Have you ever had an experience like this?

6 comments, add yours!:

Jennifer said...

I was at TAM, and I really enjoyed this museum, as well. Even though some of the exhibits were sort of homemade, you could just tell that the stories being told, both through the oral histories and the other objects in the museum, were so important to them. I had a really neat conversation with one of the trustees about the hats, and it was just fun, because I got to feel like I was having this really important tradition lovingly shared with me, rather than simply explained to me. It's an important distinction.

Anonymous said...

I think small, sort of personal museums like this are really important. People should see that there is a world outside of the famous works of art and artifacts that most people flock to museums to see. Being from Texas myself I have a love for our local and state history. There is so much to tell and so many stories that should be heard and that is why I really appreciate small museums like this one. You get a really different spin on things.

Aaron Goldblatt said...

Sounds familiar, although I have not had the pleasure of visiting this museum.

About ten years ago I found myself in Los Alamos, NM. Being the dork I am, I visited the local historical society. It was the same kind of patched-together approach to grabbing history with both hands. An all-volunteer organization, they took on what is among the most important moments in 20th century science (among other arenas). With love, humor, honesty, and maybe $10 per square foot, these folks nailed it for me.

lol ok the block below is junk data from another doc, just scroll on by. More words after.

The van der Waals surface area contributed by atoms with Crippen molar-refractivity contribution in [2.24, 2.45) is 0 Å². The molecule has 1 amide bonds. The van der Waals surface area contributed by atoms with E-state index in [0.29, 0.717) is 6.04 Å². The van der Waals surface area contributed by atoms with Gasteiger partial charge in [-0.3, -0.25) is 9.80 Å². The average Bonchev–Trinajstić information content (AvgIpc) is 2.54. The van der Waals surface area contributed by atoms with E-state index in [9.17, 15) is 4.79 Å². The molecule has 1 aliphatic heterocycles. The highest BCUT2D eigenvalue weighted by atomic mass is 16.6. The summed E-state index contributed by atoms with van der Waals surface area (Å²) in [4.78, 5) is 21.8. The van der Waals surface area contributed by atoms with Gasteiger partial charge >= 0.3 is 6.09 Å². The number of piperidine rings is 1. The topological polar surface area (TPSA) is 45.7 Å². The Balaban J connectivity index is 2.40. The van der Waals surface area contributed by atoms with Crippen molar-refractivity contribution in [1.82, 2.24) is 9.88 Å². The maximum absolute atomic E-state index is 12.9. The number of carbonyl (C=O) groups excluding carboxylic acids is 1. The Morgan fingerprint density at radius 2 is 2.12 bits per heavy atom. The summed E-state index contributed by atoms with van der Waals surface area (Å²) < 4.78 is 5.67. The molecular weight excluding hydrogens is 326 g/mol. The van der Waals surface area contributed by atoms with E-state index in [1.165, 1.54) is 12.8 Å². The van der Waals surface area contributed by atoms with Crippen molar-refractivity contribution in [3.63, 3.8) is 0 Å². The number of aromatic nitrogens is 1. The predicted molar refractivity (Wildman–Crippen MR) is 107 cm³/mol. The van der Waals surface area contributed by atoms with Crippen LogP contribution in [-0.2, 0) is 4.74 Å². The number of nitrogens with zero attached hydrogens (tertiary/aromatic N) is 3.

I loved your previous post about idiocyncratic places (I'd add the now-defunct Baltimore Dime Museum to your excellent list).

This one made me feel even more convinced it has nothing to do with production values or budget size. I'm not sure it takes monomania (although that probably helps), but it certainly takes an intense focus on a clear and important goal by people who would do almost anything to get there.

Linda said...

I love that the first person original voices were what drew you in, but your post raised an important question for me--what next? Clearly this museum has inspiring--and inspired founders--but what happens next? How does it ensure its sustainability? One way might be remaining a manageable size and scope, but I'd love to know what they thought about what their museum would be fifty years from now.

Nina Simon said...

Part of me agrees with you, but part of me also wonders how much it matters if a very small museum has a sustainability or even an outreach plan. It clearly serves a real community function right now. Part of its power is in the fact that it is so obviously needed and loved. Will it be as important to sustain it when it no longer plays that role? I'm not sure.

Museums don't usually have short lifespans, but I'm not sure that's always for the best reasons. Community service groups and nonprofits shift and change and die over time. Should museums do the same?

kavabuggy said...

I was also at TAM, and enjoyed this museum a lot. My favorite story on the wall came from a woman who dated a man with a girlfriend and had him parade her in front of the soon-to-be-ex's house so she'd know the guy was with her now! Haha!

Anyway, I spent quite a LOT of time at this museum, which surprised me, because it is quite small. Although I have no understanding of the Baptist religion, I found the area about the local churches very fascinating, and LOVED the display cases with the Sunday hats.

I liked how they created a context for their museum, with a history of the African American culture of the area in the large cases.